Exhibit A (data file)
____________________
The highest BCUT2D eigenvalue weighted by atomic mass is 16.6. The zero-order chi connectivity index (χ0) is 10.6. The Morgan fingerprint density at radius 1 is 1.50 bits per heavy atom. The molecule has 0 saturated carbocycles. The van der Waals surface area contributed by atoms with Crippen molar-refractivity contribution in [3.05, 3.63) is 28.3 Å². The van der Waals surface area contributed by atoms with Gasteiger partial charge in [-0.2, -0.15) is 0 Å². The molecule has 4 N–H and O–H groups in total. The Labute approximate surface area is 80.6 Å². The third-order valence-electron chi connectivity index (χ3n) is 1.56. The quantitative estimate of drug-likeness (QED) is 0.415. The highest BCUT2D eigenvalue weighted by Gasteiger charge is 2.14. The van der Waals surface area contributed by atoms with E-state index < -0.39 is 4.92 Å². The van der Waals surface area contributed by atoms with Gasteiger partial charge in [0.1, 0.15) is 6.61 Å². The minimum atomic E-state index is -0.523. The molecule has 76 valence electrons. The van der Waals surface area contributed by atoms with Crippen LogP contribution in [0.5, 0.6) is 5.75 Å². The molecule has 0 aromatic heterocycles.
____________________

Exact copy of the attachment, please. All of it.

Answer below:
The highest BCUT2D eigenvalue weighted by atomic mass is 16.6. The zero-order chi connectivity index (χ0) is 10.6. The Morgan fingerprint density at radius 1 is 1.50 bits per heavy atom. The molecule has 0 saturated carbocycles. The van der Waals surface area contributed by atoms with Crippen molar-refractivity contribution in [3.05, 3.63) is 28.3 Å². The van der Waals surface area contributed by atoms with Gasteiger partial charge in [-0.2, -0.15) is 0 Å². The molecule has 4 N–H and O–H groups in total. The Labute approximate surface area is 80.6 Å². The third-order valence-electron chi connectivity index (χ3n) is 1.56. The quantitative estimate of drug-likeness (QED) is 0.415. The highest BCUT2D eigenvalue weighted by Gasteiger charge is 2.14. The van der Waals surface area contributed by atoms with E-state index < -0.39 is 4.92 Å². The van der Waals surface area contributed by atoms with Gasteiger partial charge in [0.1, 0.15) is 6.61 Å². The minimum atomic E-state index is -0.523. The molecule has 76 valence electrons. The van der Waals surface area contributed by atoms with Crippen LogP contribution in [0.5, 0.6) is 5.75 Å². The molecule has 0 aromatic heterocycles.